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King

 [king]
Imogene M. Nursing educator, administrator, researcher, and practitioner. She developed a conceptual framework for nursing at a time when nursing was striving for status as a science and for recognition as a legitimate profession. From her conceptual system, a theory of goal attainment was derived, within which she developed a transaction process model that makes her theory a middle range theory. Her ideas have been tested in research and used by practitioners and educators. Several other theories have been derived from her conceptual system.

King

(king),
Earl J., Canadian biochemist, 1901-1962. See: King unit, King-Armstrong unit.

King, Imogene

(1923-2007), a nursing theorist who introduced her theory of goal attainment in her book, Toward a Theory for Nursing (1971). King defines nursing as a process of human interactions between nurse and patients who communicate to set goals and then agree to meet the goals. King's conceptual framework specifies three interacting systems: personal system, interpersonal system, and social system. She believes that the patient is a personal system within a social system, coexisting through interpersonal processes with other personal systems. The nurse and patient perceive each other and the situation, act and react, interact, and transact. From her major concepts (interaction, perception, communication, transaction, role, stress, growth and development, and time and space), she derives her theory of goal attainment. King describes nursing as a discipline and an applied science, with emphasis on the derivation of nursing knowledge from other disciplines. She suggests that the patient's and nurse's perceptions, judgments, and actions lead to reaction, interaction, and transaction, which she calls the process of nursing.
A regional term for cocaine
References in periodicals archive ?
Moin grounds his decipherment of sacred kingship during sixteenth- through eighteenth-century India and Iran in the rise of Tlmur, especially Ibn KhaldOn's account of astronomical and astrological conjugation (pp.
However, while David was a figure of Christ, and not the incarnate Son, he nevertheless functioned as an instrument by which the LORD mediated the blessings of Christ's eternal kingship to Israel in a time of promise.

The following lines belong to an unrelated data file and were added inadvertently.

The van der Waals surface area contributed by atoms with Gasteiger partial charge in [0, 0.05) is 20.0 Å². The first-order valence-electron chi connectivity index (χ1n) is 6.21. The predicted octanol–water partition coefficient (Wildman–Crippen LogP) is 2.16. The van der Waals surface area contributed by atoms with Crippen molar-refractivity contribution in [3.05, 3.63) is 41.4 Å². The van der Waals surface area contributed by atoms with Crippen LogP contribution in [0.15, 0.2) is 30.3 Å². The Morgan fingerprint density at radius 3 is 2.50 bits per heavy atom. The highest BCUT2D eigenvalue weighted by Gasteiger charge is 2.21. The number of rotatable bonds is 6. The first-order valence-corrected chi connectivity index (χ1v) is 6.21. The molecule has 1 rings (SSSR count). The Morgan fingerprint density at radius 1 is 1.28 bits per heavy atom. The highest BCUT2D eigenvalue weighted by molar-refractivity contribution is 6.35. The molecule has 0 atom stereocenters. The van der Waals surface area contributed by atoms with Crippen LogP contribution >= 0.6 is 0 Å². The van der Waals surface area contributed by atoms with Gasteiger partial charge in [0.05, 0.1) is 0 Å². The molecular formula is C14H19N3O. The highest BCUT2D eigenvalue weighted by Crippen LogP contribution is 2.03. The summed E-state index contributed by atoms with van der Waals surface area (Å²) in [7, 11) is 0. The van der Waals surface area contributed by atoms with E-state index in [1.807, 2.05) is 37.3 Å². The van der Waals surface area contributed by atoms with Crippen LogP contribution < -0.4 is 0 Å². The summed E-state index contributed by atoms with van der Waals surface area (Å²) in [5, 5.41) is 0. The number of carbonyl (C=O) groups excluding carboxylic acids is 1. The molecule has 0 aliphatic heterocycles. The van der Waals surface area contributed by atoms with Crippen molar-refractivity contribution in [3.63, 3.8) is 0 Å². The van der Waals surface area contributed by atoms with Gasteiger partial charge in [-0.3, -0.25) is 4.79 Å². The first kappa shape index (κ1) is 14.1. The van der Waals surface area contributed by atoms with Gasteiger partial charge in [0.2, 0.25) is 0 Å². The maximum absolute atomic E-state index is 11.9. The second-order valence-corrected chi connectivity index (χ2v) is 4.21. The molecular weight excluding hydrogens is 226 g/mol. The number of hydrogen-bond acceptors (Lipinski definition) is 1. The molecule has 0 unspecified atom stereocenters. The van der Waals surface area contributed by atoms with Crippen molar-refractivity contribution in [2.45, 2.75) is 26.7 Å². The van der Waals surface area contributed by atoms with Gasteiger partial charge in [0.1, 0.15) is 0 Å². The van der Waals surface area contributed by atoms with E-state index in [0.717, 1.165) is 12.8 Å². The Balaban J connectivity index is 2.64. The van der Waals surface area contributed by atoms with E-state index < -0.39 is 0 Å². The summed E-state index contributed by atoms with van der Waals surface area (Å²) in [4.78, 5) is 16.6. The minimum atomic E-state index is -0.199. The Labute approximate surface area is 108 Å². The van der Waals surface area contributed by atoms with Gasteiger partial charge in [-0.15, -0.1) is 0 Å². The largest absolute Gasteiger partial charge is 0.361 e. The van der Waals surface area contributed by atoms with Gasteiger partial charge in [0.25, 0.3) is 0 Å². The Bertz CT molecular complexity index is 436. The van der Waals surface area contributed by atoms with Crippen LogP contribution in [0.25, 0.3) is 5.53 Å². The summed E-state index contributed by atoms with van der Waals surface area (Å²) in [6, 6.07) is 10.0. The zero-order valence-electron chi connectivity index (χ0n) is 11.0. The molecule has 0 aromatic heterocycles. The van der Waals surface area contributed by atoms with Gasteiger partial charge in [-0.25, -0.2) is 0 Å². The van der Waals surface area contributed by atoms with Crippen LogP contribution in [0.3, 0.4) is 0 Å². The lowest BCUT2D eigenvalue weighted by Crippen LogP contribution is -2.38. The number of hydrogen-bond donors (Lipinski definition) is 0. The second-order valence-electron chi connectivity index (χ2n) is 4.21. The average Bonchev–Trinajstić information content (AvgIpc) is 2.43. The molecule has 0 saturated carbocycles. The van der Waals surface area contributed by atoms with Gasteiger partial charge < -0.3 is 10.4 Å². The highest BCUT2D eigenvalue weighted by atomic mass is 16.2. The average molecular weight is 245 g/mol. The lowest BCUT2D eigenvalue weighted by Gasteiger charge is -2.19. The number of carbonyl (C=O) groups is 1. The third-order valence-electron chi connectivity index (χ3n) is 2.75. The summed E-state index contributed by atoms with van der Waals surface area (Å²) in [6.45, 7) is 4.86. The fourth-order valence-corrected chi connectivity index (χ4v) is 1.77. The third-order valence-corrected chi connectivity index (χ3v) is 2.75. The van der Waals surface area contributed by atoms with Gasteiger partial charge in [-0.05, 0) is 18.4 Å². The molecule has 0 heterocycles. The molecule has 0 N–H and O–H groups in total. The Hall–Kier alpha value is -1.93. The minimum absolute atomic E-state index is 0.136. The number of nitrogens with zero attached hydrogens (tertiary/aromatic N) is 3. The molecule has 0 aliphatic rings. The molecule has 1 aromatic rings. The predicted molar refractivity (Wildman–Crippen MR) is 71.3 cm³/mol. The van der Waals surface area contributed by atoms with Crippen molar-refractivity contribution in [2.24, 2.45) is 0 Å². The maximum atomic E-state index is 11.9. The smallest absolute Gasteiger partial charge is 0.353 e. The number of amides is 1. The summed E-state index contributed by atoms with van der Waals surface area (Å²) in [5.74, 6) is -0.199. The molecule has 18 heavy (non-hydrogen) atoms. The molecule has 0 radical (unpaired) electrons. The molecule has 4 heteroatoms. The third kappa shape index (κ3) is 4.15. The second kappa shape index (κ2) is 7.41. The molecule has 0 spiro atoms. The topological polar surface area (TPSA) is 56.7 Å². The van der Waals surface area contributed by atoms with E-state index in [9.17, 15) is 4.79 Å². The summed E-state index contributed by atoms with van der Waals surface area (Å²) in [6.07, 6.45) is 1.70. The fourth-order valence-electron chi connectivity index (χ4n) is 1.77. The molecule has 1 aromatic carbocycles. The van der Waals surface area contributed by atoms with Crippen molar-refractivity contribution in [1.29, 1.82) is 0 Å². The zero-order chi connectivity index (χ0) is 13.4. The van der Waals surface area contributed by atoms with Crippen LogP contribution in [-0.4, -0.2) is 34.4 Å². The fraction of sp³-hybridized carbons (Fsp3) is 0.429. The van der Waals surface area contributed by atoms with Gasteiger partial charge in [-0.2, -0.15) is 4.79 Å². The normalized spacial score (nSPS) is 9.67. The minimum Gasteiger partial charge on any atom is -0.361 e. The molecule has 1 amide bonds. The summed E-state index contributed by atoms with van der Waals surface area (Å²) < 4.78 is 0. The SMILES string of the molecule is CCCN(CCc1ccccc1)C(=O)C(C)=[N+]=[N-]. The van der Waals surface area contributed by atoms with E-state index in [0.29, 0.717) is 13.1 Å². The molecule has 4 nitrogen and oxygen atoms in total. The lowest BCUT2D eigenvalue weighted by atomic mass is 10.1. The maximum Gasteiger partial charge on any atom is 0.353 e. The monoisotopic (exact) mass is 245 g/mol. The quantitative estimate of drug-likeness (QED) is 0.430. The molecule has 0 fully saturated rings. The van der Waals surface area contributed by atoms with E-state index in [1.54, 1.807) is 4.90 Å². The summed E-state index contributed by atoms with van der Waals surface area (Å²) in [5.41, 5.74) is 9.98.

Scarf focuses not simply on kingship, but the exact ways in which many presentations of or allusions to kingship as it appears in the fiction, nonfiction, and poetry of the three best-known Inklings is a reflection of a very specific concept about God.
The resulting book presents an excellent and nuanced understanding of early medieval kingship that situates it firmly in an ecclesiastical tradition stretching back to the Roman Empire.
And now Jesus presented him with a new concept of kingship and kingdom--one without worldly power or legions.
Kingship is the political common sense of the entire world for millennia.
Empty Bottles ofGentilism: Kingship and the Divine in Late Antiquity and the Early Middle Ages (to 1050) by Francis Oakley (New Haven and London: Yale University Press, 2010)
When the leadership and the kingship of Jesus are compared to other leaders today and throughout history, it is clear that he has no equal.
Buber continues on the theme of the Kingdom of God in the context of the Song at the Sea, and in the context of kingship over Israel:
The Making of Saint Louis: Kingship, Sanctity, and Crusade in the Later Middle Ages, by M.
argues for one core theme to his OT theology, namely, that of God's kingship (144), claiming it as the "proposed centre [that] accommodates the whole, but the whole [that] is not systematically structured according to it" (144).
Hill's reading of the wave-like arrivals and departures of the human and monstrous characters in Beowulfoffers insight into Danish and Anglo-Saxon expectations of successful kingship.